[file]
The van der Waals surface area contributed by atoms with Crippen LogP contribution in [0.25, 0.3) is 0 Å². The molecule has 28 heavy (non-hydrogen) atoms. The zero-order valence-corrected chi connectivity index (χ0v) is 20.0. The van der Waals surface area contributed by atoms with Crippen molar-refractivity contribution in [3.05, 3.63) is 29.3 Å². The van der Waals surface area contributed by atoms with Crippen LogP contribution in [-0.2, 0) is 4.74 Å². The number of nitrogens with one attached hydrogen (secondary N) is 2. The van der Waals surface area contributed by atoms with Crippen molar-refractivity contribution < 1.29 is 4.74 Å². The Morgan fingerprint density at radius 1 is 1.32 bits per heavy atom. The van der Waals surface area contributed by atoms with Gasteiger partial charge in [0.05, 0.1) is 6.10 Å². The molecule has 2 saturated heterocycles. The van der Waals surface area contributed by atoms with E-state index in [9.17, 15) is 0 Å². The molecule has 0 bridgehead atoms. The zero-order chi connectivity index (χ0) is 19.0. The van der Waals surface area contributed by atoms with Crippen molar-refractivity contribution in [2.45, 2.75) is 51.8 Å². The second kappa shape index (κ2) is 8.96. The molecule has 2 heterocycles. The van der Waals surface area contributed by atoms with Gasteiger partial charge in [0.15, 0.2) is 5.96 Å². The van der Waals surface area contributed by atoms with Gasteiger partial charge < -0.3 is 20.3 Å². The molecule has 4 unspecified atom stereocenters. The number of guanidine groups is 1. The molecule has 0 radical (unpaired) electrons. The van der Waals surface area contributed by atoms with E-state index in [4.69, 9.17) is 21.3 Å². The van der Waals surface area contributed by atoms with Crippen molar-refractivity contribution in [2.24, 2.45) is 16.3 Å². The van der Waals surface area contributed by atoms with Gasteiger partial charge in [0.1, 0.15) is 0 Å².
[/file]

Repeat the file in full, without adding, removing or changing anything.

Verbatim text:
The van der Waals surface area contributed by atoms with Crippen LogP contribution in [0.25, 0.3) is 0 Å². The molecule has 28 heavy (non-hydrogen) atoms. The zero-order valence-corrected chi connectivity index (χ0v) is 20.0. The van der Waals surface area contributed by atoms with Crippen molar-refractivity contribution in [3.05, 3.63) is 29.3 Å². The van der Waals surface area contributed by atoms with Crippen LogP contribution in [-0.2, 0) is 4.74 Å². The number of nitrogens with one attached hydrogen (secondary N) is 2. The van der Waals surface area contributed by atoms with Crippen molar-refractivity contribution < 1.29 is 4.74 Å². The Morgan fingerprint density at radius 1 is 1.32 bits per heavy atom. The van der Waals surface area contributed by atoms with Gasteiger partial charge in [0.05, 0.1) is 6.10 Å². The molecule has 2 saturated heterocycles. The van der Waals surface area contributed by atoms with E-state index in [9.17, 15) is 0 Å². The molecule has 0 bridgehead atoms. The zero-order chi connectivity index (χ0) is 19.0. The van der Waals surface area contributed by atoms with Crippen molar-refractivity contribution in [2.45, 2.75) is 51.8 Å². The second kappa shape index (κ2) is 8.96. The molecule has 2 heterocycles. The van der Waals surface area contributed by atoms with Gasteiger partial charge in [0.15, 0.2) is 5.96 Å². The van der Waals surface area contributed by atoms with Gasteiger partial charge < -0.3 is 20.3 Å². The molecule has 4 unspecified atom stereocenters. The number of guanidine groups is 1. The molecule has 0 radical (unpaired) electrons. The van der Waals surface area contributed by atoms with E-state index in [4.69, 9.17) is 21.3 Å². The van der Waals surface area contributed by atoms with Crippen molar-refractivity contribution in [2.24, 2.45) is 16.3 Å². The van der Waals surface area contributed by atoms with Gasteiger partial charge in [0.1, 0.15) is 0 Å².